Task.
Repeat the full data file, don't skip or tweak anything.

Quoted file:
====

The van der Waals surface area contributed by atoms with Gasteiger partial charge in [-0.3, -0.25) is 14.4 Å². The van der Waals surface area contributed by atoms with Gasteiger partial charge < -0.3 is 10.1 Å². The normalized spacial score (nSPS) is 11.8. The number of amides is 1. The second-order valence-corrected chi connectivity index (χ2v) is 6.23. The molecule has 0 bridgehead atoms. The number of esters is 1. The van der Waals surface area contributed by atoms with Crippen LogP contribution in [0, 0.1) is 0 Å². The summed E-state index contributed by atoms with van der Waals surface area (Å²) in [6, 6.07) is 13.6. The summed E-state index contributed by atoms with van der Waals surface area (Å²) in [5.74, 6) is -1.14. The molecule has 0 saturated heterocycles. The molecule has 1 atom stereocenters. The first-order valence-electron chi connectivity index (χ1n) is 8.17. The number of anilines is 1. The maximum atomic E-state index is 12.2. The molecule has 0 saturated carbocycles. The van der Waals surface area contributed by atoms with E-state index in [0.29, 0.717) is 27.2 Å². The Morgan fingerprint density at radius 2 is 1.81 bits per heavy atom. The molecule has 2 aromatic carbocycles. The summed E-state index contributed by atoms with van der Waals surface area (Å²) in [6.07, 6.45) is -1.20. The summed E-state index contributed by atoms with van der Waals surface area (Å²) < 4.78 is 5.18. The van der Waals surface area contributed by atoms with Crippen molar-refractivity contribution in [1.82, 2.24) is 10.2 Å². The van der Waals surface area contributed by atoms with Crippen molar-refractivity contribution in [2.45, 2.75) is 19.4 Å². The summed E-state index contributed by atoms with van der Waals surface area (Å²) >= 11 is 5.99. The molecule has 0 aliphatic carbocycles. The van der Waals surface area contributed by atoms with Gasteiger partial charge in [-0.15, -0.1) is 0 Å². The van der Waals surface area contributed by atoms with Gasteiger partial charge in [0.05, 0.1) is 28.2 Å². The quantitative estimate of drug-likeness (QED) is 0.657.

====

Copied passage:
The van der Waals surface area contributed by atoms with Gasteiger partial charge in [-0.3, -0.25) is 14.4 Å². The van der Waals surface area contributed by atoms with Gasteiger partial charge < -0.3 is 10.1 Å². The normalized spacial score (nSPS) is 11.8. The number of amides is 1. The second-order valence-corrected chi connectivity index (χ2v) is 6.23. The molecule has 0 bridgehead atoms. The number of esters is 1. The van der Waals surface area contributed by atoms with Crippen LogP contribution in [0, 0.1) is 0 Å². The summed E-state index contributed by atoms with van der Waals surface area (Å²) in [6, 6.07) is 13.6. The summed E-state index contributed by atoms with van der Waals surface area (Å²) in [5.74, 6) is -1.14. The molecule has 0 saturated heterocycles. The molecule has 1 atom stereocenters. The first-order valence-electron chi connectivity index (χ1n) is 8.17. The number of anilines is 1. The maximum atomic E-state index is 12.2. The molecule has 0 saturated carbocycles. The van der Waals surface area contributed by atoms with E-state index in [0.29, 0.717) is 27.2 Å². The Morgan fingerprint density at radius 2 is 1.81 bits per heavy atom. The molecule has 2 aromatic carbocycles. The summed E-state index contributed by atoms with van der Waals surface area (Å²) in [6.07, 6.45) is -1.20. The summed E-state index contributed by atoms with van der Waals surface area (Å²) < 4.78 is 5.18. The van der Waals surface area contributed by atoms with Crippen molar-refractivity contribution in [1.82, 2.24) is 10.2 Å². The van der Waals surface area contributed by atoms with Crippen molar-refractivity contribution in [2.45, 2.75) is 19.4 Å². The summed E-state index contributed by atoms with van der Waals surface area (Å²) >= 11 is 5.99. The molecule has 0 aliphatic carbocycles. The van der Waals surface area contributed by atoms with Gasteiger partial charge in [-0.15, -0.1) is 0 Å². The van der Waals surface area contributed by atoms with Gasteiger partial charge in [0.05, 0.1) is 28.2 Å². The quantitative estimate of drug-likeness (QED) is 0.657.